inlight 2016

Andy Diaz Hope + Jon Bernson, InLight 2016, Photo by Terry Brown

On November 11th, 2016, 1708 Gallery's 9th annual InLight Richmond illuminated buildings, sidewalks, and green spaces in Scott's Addition. InLight 2016 featured curated artworks, community projects, and juried artworks selected by Ellina Kevorkian, Artistic Director of Residency Programs at Bemis Center for Contemporary Art.



selected by Ellina Kevorkian, Artistic Director of Residency Programs at Bemis Center for Contemporary Art.

Andy Diaz Hope + Jon Bernson | god(s)(dess)(es)

Andy Diaz Hope and Jon Bernson combine elements of sculpture, audio and video to create immersive, multi-sensory environments. Both an object and an experience, god(s)(dess)(es) features a montage of film depictions of gods and goddesses from the past thirty years.

ANDY DIAZ HOPE earned his BA and MA in Engineering from Stanford University’s joint program between the engineering and art departments. He has exhibited nationally and internationally in venues such as the Museum of Art and Design in New York, NY; the National Gallery of Victoria in Australia; and the London Crafts Council, London, England.

JON BERNSON was a 2015 artist-in-residence at the de Young Museum and is a resident playwright at the Playwrights Foundation in San Francisco. Recent projects include Beautification Machine, his collaboration with Andy Diaz Hope, which is now part of the permanent collection at the Nevada Museum of Art.

Both artists are represented by Catharine Clark Gallery.




selected by the InLight audience

Bob Kaputof Cold and Overcast Day

Cold and Overcast Day features a narrative of images and sounds created with light, lenses and objects; flashes of electricity create shadows of ideas, memories and desires and collectively suggest a dreamscape. The soundtrack is produced by placing a speaker downstream of the bulbs to capture the sounds generated by these flashing lights. The eect is random. The images can be singular.But often times images occur in combinations akin to the firing of neurons in the brain.

Kaputof is an Associate Professor at Virginia Commonwealth University currently teaching in the Kinetic Imaging Department. He has taught in both the Design and Kinetic Imaging departments at VCU and led the K.I. Department from 2003-2010. He has screened work at the Dallas Video Festival; the Pacific Film Archives; Berkeley and Mill Valley Film + Video Festival and other venues.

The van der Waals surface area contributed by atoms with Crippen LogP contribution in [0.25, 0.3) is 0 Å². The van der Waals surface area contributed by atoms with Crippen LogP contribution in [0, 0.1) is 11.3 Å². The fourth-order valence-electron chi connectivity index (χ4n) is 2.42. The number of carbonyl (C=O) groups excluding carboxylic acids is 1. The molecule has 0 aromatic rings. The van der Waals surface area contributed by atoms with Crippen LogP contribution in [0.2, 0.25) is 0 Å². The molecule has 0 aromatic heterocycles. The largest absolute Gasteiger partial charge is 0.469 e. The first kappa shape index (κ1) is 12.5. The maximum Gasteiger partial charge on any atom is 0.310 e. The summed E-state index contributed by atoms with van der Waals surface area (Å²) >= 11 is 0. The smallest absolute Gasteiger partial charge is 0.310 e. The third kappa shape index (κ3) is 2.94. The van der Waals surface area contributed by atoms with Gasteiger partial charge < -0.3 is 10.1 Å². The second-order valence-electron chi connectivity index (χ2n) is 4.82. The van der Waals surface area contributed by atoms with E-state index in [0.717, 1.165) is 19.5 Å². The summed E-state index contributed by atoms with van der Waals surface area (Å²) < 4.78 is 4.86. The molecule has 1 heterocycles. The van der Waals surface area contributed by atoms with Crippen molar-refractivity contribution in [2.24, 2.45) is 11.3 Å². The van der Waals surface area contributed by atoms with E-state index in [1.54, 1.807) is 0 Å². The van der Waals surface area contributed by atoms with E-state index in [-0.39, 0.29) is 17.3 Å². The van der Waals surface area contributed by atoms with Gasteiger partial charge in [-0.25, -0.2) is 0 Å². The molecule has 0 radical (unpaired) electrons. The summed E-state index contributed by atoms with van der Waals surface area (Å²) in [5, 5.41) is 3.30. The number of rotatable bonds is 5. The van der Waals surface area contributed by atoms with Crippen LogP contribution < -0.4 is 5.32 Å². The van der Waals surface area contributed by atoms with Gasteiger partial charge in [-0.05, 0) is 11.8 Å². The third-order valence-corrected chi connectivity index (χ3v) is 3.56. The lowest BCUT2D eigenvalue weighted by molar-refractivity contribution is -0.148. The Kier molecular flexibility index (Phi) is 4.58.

1708 Gallery is pleased to announce Ellina Kevorkian's InLight 2016 juror-selected artists:

InLight 2016 will also feature curated projects by:

InLight 2016 will include community projects by:


Ellina Kevorkian is an interdisciplinary artist who creates hybridized relationships between painting, photography, video, and performance. Kevorkian has shown in Los Angeles and beyond; among the many, Western Project, a showing of selected videos at MOCA, Los Angeles, and inclusion in the Southern California Council of the National Museum of Women in the Arts sponsored retrospective Multiple Vantage Points: Southern California Women Artists, 1980-2006.

As a commissioned artist for Los Angeles Contemporary Exhibitions she presented Recollecting Performance, an exhibition of 1970s and e.1980s garments worn by Southern Californian performance artists for Los Angeles Goes Live: Performance Art in Southern California 1970-1983, as part of The Getty funded initiative Pacific Standard Time: Art in LA 1945-1980. Kevorkian’s year-long, site-specific installation for The Museum of Contemporary Art, Denver, violetagainstwomen.tumblr.com, can be viewed online. An AVK Arts Foundation grant supported her recent artist-in-residency at The Center for the Art of Performance at UCLA. The resultant piece Some Dreams Contain Dead Time was performed on the Royce Hall Stage.

Her work has been written about in The LA Times, The LA Weekly, ArtForum, ArtPulse and Artnet. She received her MFA from Claremont Graduate University and graduated from the inaugural year at the Institute of Curatorial Practice in Performance at Wesleyan University. She's a recent participant in Portland Emerging Arts Leaders (PEAL) which is affiliated with the Emerging Leaders Network, a program of Americans for the Arts.


Scott's Addition

The story of Scott’s Addition is one of crossroads and transactions, of juxtapositions and change; a story as complex as its namesake General Winfield Scott, a general in the War of 1812 who married Maria Mayo of Richmond. Maria’s dowry included a portion of the Hermitage Estate—an area that includes modern day Scott’s Addition. Today it is an industrial, commercial, and residential neighborhood bordered to the south by Broad Street and to the east by the Boulevard. The area is marked by auto shops and painting companies, architecture and design firms, art nonprofits and restaurants. Aging warehouses suggest past industries and point to the central location of Scott’s Addition along Richmond’s historic transportation routes. The rise of craft breweries and the conversion of old structures into new apartments indicate a revitalizing moment for the city.

A fuller history and description of the neighborhood can be found here.